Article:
Cook your eggs next by filling a pot of water just above the top of the eggs, and set on high. Bring to a boil, then add a lid and take off the heat. Set a timer for 10 minutes, then remove the eggs from the water. Peel then let sit until ready to use.
Add the vegetables and shrimp to the broth, along with the coconut milk and sugar. This will tone down the heat in the broth and mellow out the flavours. Turn the stove to low, add lime juice and fish sauce and season to taste. Remember, the flavours want to carry each other, no flavour should overpower another.
Drain the noodles and separate into each bowl. Cut the eggs in half, then put 2 halves in each bowl. Ladle soup over top, then garnish each soup with herbs, bean sprouts, tomato and tofu puffs. You can also serve the garnishes on the side and let people choose what they want in their soup. Enjoy!
For the Soup
- 1 Tbsp Oil
- 2 Shallots, sliced
- 1” of Ginger, grated (or chopped)
- 2 cloves Garlic, minced
- 1 stock Lemongrass, cut into 2 inch pieces and bruised (*see note)
- 3 Keffir Lime Leaves (optional)
- 4 Tbsp Thai Red Curry Paste, we suggest Mae Ploy brand.
- 1L Chicken Stock
- 1/2 Red, Yellow, or Orange Pepper, medium diced
- 10 Green Beans, cut into 1 inch pieces
- 12 raw Shrimp, tail on and de-veined
- 1 tsp Cane Sugar
- 1 can Coconut Milk, full fat
- 1 tsp Lime Juice
- 4 Tbsp Fish Sauce
- 150g vermicelli noodles, cooked to pkg directions
- 4 eggs, soft boiled and peeled
- 1/2 Tomato, seeds removed, small dice
- 1 bunch Cilantro, chopped
- 1 package of Tofu Puffs (optional)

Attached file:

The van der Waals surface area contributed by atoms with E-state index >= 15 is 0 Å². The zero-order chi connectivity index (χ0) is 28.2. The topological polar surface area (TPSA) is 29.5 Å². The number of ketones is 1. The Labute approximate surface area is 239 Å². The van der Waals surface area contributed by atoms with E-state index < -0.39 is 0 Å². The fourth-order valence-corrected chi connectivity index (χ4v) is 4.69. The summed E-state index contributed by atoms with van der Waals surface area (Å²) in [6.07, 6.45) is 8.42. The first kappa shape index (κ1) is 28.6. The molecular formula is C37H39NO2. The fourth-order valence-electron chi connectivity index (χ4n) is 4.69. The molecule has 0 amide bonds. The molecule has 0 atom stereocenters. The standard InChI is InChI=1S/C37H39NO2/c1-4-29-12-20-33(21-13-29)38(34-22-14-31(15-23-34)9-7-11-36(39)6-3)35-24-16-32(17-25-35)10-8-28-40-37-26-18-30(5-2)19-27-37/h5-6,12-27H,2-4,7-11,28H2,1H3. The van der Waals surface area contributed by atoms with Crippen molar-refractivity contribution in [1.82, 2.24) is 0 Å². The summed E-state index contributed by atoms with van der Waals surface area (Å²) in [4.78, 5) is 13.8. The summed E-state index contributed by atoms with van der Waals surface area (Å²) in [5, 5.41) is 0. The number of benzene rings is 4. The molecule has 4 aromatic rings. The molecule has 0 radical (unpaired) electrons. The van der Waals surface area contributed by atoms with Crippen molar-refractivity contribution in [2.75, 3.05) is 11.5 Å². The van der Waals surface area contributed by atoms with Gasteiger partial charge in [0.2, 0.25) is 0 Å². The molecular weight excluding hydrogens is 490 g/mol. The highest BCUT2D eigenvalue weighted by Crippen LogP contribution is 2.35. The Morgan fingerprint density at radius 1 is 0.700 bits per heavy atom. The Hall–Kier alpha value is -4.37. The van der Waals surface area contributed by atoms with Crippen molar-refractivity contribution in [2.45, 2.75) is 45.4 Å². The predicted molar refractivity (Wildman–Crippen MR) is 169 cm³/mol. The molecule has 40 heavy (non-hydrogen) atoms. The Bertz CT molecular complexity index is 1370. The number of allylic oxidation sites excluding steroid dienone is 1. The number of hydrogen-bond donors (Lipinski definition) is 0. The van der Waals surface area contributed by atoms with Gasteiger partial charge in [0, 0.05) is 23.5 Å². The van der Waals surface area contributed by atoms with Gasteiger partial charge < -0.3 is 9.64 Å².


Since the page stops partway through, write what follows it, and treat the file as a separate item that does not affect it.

- Thai Basil Leaves, chopped (optional)
- 2 handfuls Bean Sprouts (optional)
- Heat oil in a large saucepan on medium-low heat, add shallots and ginger, sauté.
- Add garlic, lemongrass, lime leaves, sauté again for 2 minutes. Add Thai Curry Paste, mixing all the ingredients together well.
- Add stock, bring to a boil, then turn down to simmer for about 7 to 10 minutes.
- Remove lime leaves and lemongrass from your broth, add peppers and beans, cook for 2 minutes.
- Add raw shrimp, sugar, coconut milk and simmer for 5 minutes, or until shrimp is cooked through.
- Add lime juice, fish sauce to taste, then turn heat to low or turn right off if ready to serve.
- Fill each bowl with cooked vermicelli noodles, cut eggs in half and put 2 halves in each bowl.
- Spoon soup into each bowl, making sure to get equal amounts of soup ingredients into each.
- Top with cilantro, tomato, tofu puffs, Thai Basil and bean sprouts (if using). Serve Hot!
*Bruised Lemongrass stock: Smash the stock with the back of your knife to release flavours.
Nutrition Information:Yield: 4 Serving Size: 1
Amount Per Serving: Calories: 747Total Fat: 42gSaturated Fat: 24gTrans Fat: 0gUnsaturated Fat: 15gCholesterol: 226mgSodium: 2769mgCarbohydrates: 56gFiber: 5gSugar: 22gProtein: 44g
We are not certified nutritionists and make no claims to be so. The nutritional information given here is intended for informational purposes only. These nutritional calculations are rounded numbers dependant on the certain ingredients and amounts in the recipe and are by no means perfect.